Spring is coming early in 3/4 of national parks, according to a new study. Awesome? Not so much. As flowers bloom earlier every year, it’s disrupting the link between the wildflowers and the arrival of birds, bees, and butterflies that feed on and pollinate the flowers. In Shenandoah, an earlier spring is giving invasive plants a head start, and they’re displacing native wildflowers, leading to costly management issues.
Before the 1960s almost everything about living openly as a lesbian, gay, bisexual, or transgender (LGBT) person was illegal. New York City laws against homosexual activities were particularly harsh. The Stonewall Uprising on June 28, 1969 is a milestone in the quest for LGBT civil rights and provided momentum for a movement.
Vine Creek Ranch at Death Valley National Park. Steady drought and record summer heat make Death Valley a land of extremes. Towering peaks are frosted with winter snow. Rare rainstorms bring vast fields of wildflowers. Lush oases harbor tiny fish and refuge for wildlife and humans. Despite its morbid name, a great diversity of life survives in Death Valley.
Located 2,600 miles southwest of Hawaii, the National Park of American Samoa is the most remote unit of the National Park System and the U.S. National Park south of the Equator. The Park spreads across three islands, 9,500 acres of tropical rainforest, and 4,000 acres of ocean, including coral reefs. While remote, the islands of American Samoa, true to the meaning of the word Samoa (Islands of Sacred Earth), are welcoming and offer beautiful landscapes and centuries of culture and history.
Senior Federal Officials Begin Charting an Ecosystem-Based Management Framework for the Alaska Arctic
WASHINGTON – The Department of the Interior today hosted a meeting of top federal policymakers and members of the federal government's science community to begin charting an ecosystem-based management framework for the Alaska Arctic that would focus on particularly important ecological areas that support special wildlife, land or water resources, as well as areas important for the subsistence and culture of local communities.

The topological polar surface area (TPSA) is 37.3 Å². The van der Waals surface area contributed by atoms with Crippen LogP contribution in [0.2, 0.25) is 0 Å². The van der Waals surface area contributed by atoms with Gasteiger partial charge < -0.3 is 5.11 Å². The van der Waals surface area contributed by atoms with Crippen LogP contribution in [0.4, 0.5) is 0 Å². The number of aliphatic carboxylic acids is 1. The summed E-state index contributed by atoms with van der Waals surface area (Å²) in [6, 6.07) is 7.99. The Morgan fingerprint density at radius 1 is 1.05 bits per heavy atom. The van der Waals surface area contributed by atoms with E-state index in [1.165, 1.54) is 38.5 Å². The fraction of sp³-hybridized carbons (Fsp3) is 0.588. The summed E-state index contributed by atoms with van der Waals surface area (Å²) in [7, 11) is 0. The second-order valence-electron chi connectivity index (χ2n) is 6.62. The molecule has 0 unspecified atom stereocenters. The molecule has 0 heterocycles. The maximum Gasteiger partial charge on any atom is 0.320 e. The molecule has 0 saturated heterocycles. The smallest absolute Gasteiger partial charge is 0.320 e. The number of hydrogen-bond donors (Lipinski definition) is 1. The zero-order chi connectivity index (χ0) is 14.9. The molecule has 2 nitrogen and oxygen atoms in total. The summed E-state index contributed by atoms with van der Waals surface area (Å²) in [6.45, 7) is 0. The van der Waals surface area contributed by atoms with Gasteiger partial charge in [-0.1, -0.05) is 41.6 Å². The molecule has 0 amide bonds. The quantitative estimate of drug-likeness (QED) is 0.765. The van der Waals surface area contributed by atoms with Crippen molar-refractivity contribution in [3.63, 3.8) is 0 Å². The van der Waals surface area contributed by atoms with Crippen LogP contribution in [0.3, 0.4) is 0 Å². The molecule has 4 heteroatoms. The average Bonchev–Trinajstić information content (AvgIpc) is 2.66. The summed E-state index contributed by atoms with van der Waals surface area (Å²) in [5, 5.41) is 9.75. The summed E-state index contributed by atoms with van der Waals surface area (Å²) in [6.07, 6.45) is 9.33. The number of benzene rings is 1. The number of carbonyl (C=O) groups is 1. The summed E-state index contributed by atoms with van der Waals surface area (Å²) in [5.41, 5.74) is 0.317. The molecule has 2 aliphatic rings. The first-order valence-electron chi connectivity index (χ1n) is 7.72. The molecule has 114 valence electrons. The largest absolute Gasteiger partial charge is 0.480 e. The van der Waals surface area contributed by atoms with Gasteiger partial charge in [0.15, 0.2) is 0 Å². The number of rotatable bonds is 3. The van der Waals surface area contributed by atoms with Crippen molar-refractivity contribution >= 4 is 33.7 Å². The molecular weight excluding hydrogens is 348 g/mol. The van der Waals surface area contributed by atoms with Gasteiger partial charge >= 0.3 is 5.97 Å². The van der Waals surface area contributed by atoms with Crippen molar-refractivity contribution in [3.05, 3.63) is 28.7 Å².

Led by Deputy Secretary David J. Hayes and Fran Ulmer, Chair of the U.S. Arctic Research Commission and former chancellor of the University of Alaska, Anchorage, today's meeting reflects a continued commitment to ensuring that decisions about the nation's domestic energy resources in Alaska are being made as part of a coordinated management approach that takes into account the cumulative impacts of energy development activity on the natural, cultural and economic resources of the region.
“The Arctic's unique ecosystem calls for a landscape-scale approach to management that cuts across agencies, jurisdictions, and boundaries,” said Deputy Secretary Hayes. “We need to work toward a long-term management framework for the Arctic that recognizes both the resource potential of the region and the irreplaceable natural resources it contains.”
“Rapid changes in the Arctic's natural systems, and imminent expansion of human development in this region combine to present significant challenges,” said Ulmer. “It is essential to move beyond the piecemeal, project by project decision making, and address the future of this region in an integrated, holistic manner. Research and planning can help do that.”
The meeting was organized as part of the activities of the federal interagency working group established in July by President Obama to coordinate energy development in Alaska and chaired by Deputy Secretary Hayes. It was the second in a series of workshops convened by Hayes and Ulmer to discuss how to facilitate the delivery of relevant scientific information to officials responsible for making decisions related to energy development in Alaska. For more information, go to: http://www.doi.gov/news/pressreleases/Readout-from-Department-of-the-Interiors-Federal-Alaska-Science-Workshop.cfm.
Other meeting participants included high-level officials and scientists from the Departments of Interior, State, Defense, Commerce, Agriculture, Energy, Homeland Security, Transportation, the Environmental Protection Agency, the Office of the Federal Coordinator for Alaska Natural Gas Transportation Projects, the White House's Office of Science and Technology Policy, and the Executive Office of the President. Also participating were senior representatives from the U.S. Arctic Research Commission, the Interagency Arctic Research Policy Committee, and the Arctic Landscape Conservation Cooperative.
This dialogue is part of the Administration's commitment to continuing the expansion of safe and responsible production of our domestic resources. Hayes and Ulmer will convene a third workshop this spring with scientists, nongovernmental organizations, industry officials, Native Alaskans, and state and federal decision-makers to continue discussing ways to enhance collaboration between the scientific community and decision-makers in the Arctic.